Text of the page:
Pragmaticism of Randomized Controlled Trials of Biologic Treatment With Methotrexate in Rheumatoid Arthritis: A Systematic Review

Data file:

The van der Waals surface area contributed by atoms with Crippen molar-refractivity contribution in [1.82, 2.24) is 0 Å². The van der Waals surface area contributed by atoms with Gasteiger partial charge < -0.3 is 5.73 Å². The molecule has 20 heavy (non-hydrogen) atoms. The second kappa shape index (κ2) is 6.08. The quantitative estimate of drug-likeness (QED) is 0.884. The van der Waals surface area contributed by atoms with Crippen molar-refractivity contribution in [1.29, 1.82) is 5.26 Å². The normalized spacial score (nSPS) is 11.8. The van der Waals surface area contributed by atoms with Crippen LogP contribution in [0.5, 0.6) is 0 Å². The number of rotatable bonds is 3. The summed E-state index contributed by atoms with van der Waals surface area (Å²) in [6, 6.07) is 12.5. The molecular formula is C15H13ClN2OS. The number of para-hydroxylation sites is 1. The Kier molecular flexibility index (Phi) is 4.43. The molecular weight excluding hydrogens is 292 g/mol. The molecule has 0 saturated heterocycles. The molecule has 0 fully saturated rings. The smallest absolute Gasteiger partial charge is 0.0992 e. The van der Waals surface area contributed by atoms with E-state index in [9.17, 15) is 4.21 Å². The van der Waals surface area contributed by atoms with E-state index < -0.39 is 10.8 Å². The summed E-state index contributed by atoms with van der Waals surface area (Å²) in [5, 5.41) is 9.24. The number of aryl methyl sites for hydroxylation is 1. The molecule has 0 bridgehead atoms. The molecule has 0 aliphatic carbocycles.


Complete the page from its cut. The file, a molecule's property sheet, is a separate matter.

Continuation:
© 2018, American College of Rheumatology Objective: Randomized controlled trials (RCTs) exist along a spectrum, from explanatory, designed to evaluate interventions under ideal conditions, to pragmatic, designed to reflect usual care. This study assessed the pragmatism of RCTs of advanced therapeutics in rheumatoid arthritis (RA). Methods: A systematic review was conducted to identify RA RCTs comparing biologic or targeted synthetic therapy in combination with methotrexate, to placebo or any other disease-modifying antirheumatic drugs (DMARDs). Trials were rated using the Pragmatic Explanatory Continuum Indicator Summary-2 (PRECIS-2) tool in 9 domains, each rated from 1 (very explanatory) to 5 (very pragmatic). Latent class and regression analyses examined the heterogeneity in PRECIS-2 scores and the relationship to trial characteristics. Results: In total, 96 trials were included. Eligibility, follow-up, and flexibility of delivery of the intervention were rated as explanatory, with mean ± SD PRECIS-2 scores of 2.0 ± 0.7, 2.0 ± 1.1, and 2.1 ± 0.7, respectively, reflecting strict inclusion criteria, intensive follow-up, and rigid protocols. Studies were rated as pragmatic in setting (3.6 ± 1.5) because many were international, multicenter trials, and in primary analysis (4.1 ± 1.3), because most used intent-to-treat analyses. In latent class analyses, 2 groups were identified; the majority (74%) were rated as explanatory for most domains assessed. These trials had larger sample sizes, were more likely to be industry-funded, and enrolled patients with higher Disease Activity Score in 28 joints and Health Assessment Questionnaire disability index scores, but were less likely to be at high risk of bias. Conclusion: RCTs of biologic DMARD treatment in combination with methotrexate for RA were rated as predominantly explanatory, which may affect the generalizability of trial results to clinical practice.
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